0

I've been graced with this questions more than once. I know I'm responding accordingly but I want to throw these out to all of you and get your thoughts.

Question 1

Product manager: “Let’s say, the development team comes back to you and says ‘Hey this looks great but we can’t do this’. As a UX designer how would you handle this?”

Question 2

Product manager: “Developers are sensitive to making changes to a feature because they have so much vested time involved with a project. How would you go about making change in this political environment.”

Question 3

HR manager: “What if I came to you and said ‘I don’t like the way that button looks or how that interaction functions’?”

2
  • 1
    I'm voting to close this as we try to avoid discussion and opinion based questions. Also it appears, in my opinion, that the answer to all three questions is "I would be open and flexible to input from my team members".
    – DasBeasto
    Commented Sep 19, 2015 at 0:23
  • #1 Firstly, it’s not about the looks since I’m the UX designer, secondly what can we not change and why? #2 That’s actually the ProdM’s job, but not sure whether or how to tell them. #3 That’s valid but insufficient informal user feedback, but nothing more since not the HRM’s job.
    – Crissov
    Commented Sep 19, 2015 at 0:23

2 Answers 2

1

Product manager: “Let’s say, the development team comes back to you and says ‘Hey this looks great but we can’t do this’. As a UX designer how would you handle this?”

I'd demand that management realize that this is the primary problem with waterfall design methods and that it's imperative that we bring development into the design process much earlier than is happening.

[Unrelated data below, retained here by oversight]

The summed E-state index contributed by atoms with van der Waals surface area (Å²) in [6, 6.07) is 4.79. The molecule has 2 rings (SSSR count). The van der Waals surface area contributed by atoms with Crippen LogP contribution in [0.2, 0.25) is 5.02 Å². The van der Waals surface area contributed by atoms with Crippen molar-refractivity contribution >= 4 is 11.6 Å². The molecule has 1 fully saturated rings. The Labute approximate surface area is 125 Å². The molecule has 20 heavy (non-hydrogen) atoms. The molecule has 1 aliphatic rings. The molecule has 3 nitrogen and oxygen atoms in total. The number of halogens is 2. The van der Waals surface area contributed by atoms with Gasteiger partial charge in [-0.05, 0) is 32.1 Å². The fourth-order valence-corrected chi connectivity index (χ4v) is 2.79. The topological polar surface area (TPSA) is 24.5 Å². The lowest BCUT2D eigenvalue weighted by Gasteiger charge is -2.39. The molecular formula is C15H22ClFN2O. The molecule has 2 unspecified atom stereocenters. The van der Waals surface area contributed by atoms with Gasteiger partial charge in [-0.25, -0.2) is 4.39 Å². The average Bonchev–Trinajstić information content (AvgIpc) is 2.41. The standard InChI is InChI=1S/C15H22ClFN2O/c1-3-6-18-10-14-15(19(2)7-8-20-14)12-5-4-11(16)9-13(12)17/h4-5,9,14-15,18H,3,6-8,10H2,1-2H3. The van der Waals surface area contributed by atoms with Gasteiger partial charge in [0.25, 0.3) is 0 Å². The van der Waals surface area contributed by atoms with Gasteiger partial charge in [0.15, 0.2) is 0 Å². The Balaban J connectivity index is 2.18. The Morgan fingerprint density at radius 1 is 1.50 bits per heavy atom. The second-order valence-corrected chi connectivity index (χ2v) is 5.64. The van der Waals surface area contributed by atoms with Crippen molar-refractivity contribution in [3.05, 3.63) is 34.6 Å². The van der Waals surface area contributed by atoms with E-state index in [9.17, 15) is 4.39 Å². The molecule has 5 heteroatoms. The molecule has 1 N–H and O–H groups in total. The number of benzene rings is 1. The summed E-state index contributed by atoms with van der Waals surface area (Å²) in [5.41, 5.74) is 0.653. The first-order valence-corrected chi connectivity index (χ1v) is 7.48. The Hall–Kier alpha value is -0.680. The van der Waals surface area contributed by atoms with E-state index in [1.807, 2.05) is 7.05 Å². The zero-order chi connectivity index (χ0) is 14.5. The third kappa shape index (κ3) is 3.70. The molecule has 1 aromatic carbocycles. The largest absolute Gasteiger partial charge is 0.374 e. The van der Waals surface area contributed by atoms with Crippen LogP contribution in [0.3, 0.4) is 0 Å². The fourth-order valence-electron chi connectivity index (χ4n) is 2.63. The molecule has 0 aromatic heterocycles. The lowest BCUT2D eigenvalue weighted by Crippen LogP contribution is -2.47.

Product manager: “Developers are sensitive to making changes to a feature because they have so much vested time involved with a project. How would you go about making change in this political environment.”

See above. This is a management problem. Dev needs to be on the same team as UX. We're not in competition, but partners. Any time that dev invests should be the same time UX is investing so that everything is a joint endeavor rather than an us vs. them.

HR manager: “What if I came to you and said ‘I don’t like the way that button looks or how that interaction functions’?”

I'd say "who cares what HR thinks? What's our user research show?"

Ok, as you can probably figure out, those aren't the exact answers I'd use. Those are the answers I'd like to reply with, but realize that probably wouldn't go over well.

Bottom line, if I were asked those specific questions in an interview, I'd walk away from that position. It's clear to me that half the time would be spent with political battles. No one's got time for that.

0

The answer to all three is "why?"

All these have to be caused by a reason (unless they are just personal preferences) and once you look at those you are in the right situation to make changes. And that's a UX Designers job. Don't accept "can't be done". Find out why. Don't accept "I don't like the look" find out why.

This is the shortest and best design manifesto in my opinion. Asking why.

1
  • And if a Product manager tells you of the needs of developers, don't take it at face value ;)
    – KMSTR
    Commented Sep 19, 2015 at 5:15

Not the answer you're looking for? Browse other questions tagged or ask your own question.